Campaigners Say Koalas Are Already Functionally Extinct. Here's What That Means


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Koalas are adorable, chlamydia-riddled fluffballs – and functionally extinct, say campaigners. 

The sad news comes courtesy of the Australian Koala Foundation, who say that there are now fewer than 80,000 koalas in the wild. The figure is significantly lower than previous estimates and is resulting in excessive inbreeding that experts say will harm the viability of any future generations.


The warning comes just weeks after a UN report revealed close to a million species of plants and animals are at risk of extinction within the coming decades unless we see "transformative change".

Functional extinction stands in stark contrast to numerical extinction. The latter being when a species has declined to just a handful of individuals so that there is no chance of future breeding. Just think of Lonesome George, the Pinta Island giant tortoise, or Sudan, the northern white rhino.

Rather, an animal becomes functionally extinct when there are just not enough sexually mature adults to ensure a sustainable population, be it because of poor health, sparse distribution, age, or a simple lack of numbers.

A 2013 paper in Nature found that this unfortunate phenomenon occurs more frequently than previously thought. Using natural and computer-generated food webs, researchers discovered that many a species can become functionally extinct if a population falls by just 30 percent. 


And while 80,000 might sound like a lot of koalas, it is well below previous estimates, Christine Adams-Hosking, a postdoctoral research fellow at the University of Queensland, wrote in a piece for The Conversation. What's more, the Australian Koala Foundation suggests this figure may be inflated and actual numbers could be as low as 43,000

"It’s hard to say exactly how many koalas are still remaining in Queensland, New South Wales, Victoria, South Australia and the Australian Capital Territory, but they are highly vulnerable to threats including deforestation, disease and the effects of climate change," Adams-Hosking, who has studied the effects of climate change on koala distribution, explained

As recently as 2016, a project to calculate koala populations reported steep declines across the country – with an estimated decline of 24 percent across the past three and future three generations. (In Queensland, the figures were even more shocking, with a predicted drop of 53 percent.) It is also worth noting that the same project's estimation for koala numbers across Australia was 329,000. I.e. a lot higher than those calculated by the Australian Koala Foundation this year.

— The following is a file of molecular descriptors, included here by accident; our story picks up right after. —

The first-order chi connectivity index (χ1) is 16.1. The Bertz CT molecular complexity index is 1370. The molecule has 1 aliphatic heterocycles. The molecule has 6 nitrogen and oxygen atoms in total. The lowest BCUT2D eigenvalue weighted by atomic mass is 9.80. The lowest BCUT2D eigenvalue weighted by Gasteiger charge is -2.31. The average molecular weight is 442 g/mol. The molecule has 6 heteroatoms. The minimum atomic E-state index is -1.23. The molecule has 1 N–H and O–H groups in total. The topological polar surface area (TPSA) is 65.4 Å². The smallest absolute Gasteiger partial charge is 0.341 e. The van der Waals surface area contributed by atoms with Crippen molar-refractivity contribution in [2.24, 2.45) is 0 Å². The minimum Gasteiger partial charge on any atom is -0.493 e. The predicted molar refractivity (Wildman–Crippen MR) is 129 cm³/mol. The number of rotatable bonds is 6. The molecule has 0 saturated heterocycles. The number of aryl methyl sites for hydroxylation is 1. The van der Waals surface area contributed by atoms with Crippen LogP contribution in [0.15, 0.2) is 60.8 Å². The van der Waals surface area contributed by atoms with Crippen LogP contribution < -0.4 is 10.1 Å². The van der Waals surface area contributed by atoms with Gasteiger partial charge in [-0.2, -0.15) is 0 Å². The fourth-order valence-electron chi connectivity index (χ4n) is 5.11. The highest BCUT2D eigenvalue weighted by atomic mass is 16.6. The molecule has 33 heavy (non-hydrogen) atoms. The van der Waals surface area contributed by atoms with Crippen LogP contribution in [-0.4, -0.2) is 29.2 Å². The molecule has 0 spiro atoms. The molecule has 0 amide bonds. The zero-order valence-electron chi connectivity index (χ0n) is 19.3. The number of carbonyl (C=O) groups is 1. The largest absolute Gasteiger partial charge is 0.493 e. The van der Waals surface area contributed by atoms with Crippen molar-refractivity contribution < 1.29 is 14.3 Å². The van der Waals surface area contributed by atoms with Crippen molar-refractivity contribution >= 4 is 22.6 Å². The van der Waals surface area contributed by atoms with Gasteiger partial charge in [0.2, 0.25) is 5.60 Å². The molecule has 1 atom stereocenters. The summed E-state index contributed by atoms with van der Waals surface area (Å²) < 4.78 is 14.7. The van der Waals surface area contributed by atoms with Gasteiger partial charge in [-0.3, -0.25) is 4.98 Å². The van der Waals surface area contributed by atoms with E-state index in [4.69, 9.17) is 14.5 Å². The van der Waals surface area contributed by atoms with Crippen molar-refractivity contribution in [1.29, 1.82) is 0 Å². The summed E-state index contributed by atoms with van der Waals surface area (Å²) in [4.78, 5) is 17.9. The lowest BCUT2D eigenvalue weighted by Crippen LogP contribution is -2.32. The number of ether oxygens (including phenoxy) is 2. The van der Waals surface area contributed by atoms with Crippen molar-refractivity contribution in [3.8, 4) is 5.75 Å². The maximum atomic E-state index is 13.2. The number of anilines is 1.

Adams-Hosking points out that while koalas are still breeding, the amount of inbreeding taking place in some populations is threatening the viability of future generations. Studies on the Koala Coast, near Brisbane, for example, highlight this lack of genetic variation. 


But dwindling genetic diversity isn't the only threat facing koalas. Human-caused climate change and the bizarre weather it brings (severe drought and road-melting heatwaves, for example) are also causing problems, as is the rapid destruction of their habitat.

Individuals inhabit large territories of 100 or so "home trees", meaning it is especially important to make sure the critters have plenty of space to roam. But Australia has some of the highest land clearing rates in the world, says the Australian Koala Foundation, and some 80 percent of koala habitat has already been removed.

Koalas are some of Australia's oldest residents, with fossilized remains confirming the presence of koala-like creatures on the island 25 million years ago. Let's hope this news will mobilize efforts to save them.


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  • biodiversity,

  • koala,

  • australia,

  • extinction,

  • habitat destruction,

  • functionally extinct,

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